At about ten o’clock Sunday morning, February 11, 1979, Scott Moorman and some buddies left the east coast of Maui in their motorboat Sarah Joe. It was a fine, sunny day for fishing until the wind kicked up just before noon and turned into a hurricane by evening. At five o’clock, the Sarah Joe was reported missing. Searches began yet not a trace of the boat and the men were found. Then, nine-and-a-half years later, the wrecked boat and Moorman’s bones were found on the beach of Taongi, the northernmost and driest atoll of the Marshall Islands 3,750 km from Hawaii.
That atoll is what you see here in a page spread from Judith Schalansky’s Atlas of Remote Islands, which features 50 isolated islands around the globe. The majority are uninhabited, and those that have residents tend to be inhabited for research or military purposes. This is a gorgeous book, first published in German, translated by Christine Lo, and sub-titled Fifty Islands I Have Never Set Foot On and Never Will.
I, too, will never set foot on these remote places. Seeing their dots on the book’s world maps, however, was like suddenly seeing the birds in my backyard, small components of the universe typically overlooked and dismissed because they don’t figure into world news or our own remote islands of self. One wouldn’t vacation on Semisopochnoi, which may very well be the westernmost part of the United States. No one has lived there — ever, Schalansky tells us. While mainstream atlases tend to treat remote islands, such as Semisopochnoi, as “footnotes to the mainland, expendable to an extent,” they are “disproportionately more interesting.” I second that.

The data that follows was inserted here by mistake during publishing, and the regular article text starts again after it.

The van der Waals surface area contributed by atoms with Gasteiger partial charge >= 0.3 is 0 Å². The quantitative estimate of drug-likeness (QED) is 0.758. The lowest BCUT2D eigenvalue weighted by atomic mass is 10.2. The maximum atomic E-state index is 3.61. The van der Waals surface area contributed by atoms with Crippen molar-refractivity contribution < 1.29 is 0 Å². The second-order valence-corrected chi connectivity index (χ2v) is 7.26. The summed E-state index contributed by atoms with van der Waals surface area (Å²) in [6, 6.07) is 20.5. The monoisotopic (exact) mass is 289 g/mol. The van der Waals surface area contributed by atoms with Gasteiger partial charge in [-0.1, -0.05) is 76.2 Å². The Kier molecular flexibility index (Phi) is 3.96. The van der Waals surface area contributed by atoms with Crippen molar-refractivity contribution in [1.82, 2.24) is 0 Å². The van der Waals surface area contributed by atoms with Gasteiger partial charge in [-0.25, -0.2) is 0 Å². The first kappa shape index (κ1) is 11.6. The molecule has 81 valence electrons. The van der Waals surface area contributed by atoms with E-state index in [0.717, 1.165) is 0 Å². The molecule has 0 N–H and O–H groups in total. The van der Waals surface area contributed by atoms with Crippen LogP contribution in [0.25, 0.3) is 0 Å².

In her introduction, Schalansky writes: “It is high time for cartography to take its place among the arts, and for the atlas to be recognized as literature, for it is more than worthy of its original name: theatrum orbis terrarum, the theatre of the world.”
4 thoughts on “So very far from the madding crowd”
I gave this book to a friend for Christmas, secretly wanting it for myself. With your further prompt, I might just go out and get it! The descriptions of the islands are almost like prose poems.
I bought it as a Christmas gift for a friend, also secretly wanting it myself, and then when it arrived, I couldn’t part with it. (!)
I spotted “Atlas” in the store today after reading your post — not the flash of a book that I was expecting. Then I opened the cover and was intrigued enough to bring it home. This evening I was so rapt that I read it in one sitting. It’s a rare treat to be carried INTO AND THROUGH a book by its unique font and design. Truly delicious to have a reading experience full of such TEXTURE. Thank you for bringing this to our attention — another great find via TLC.
Many atlases are filled with colorful detail and illustration, which is what you think you’ll get. These remotes are quite the opposite, yet quite the surprising wonder.
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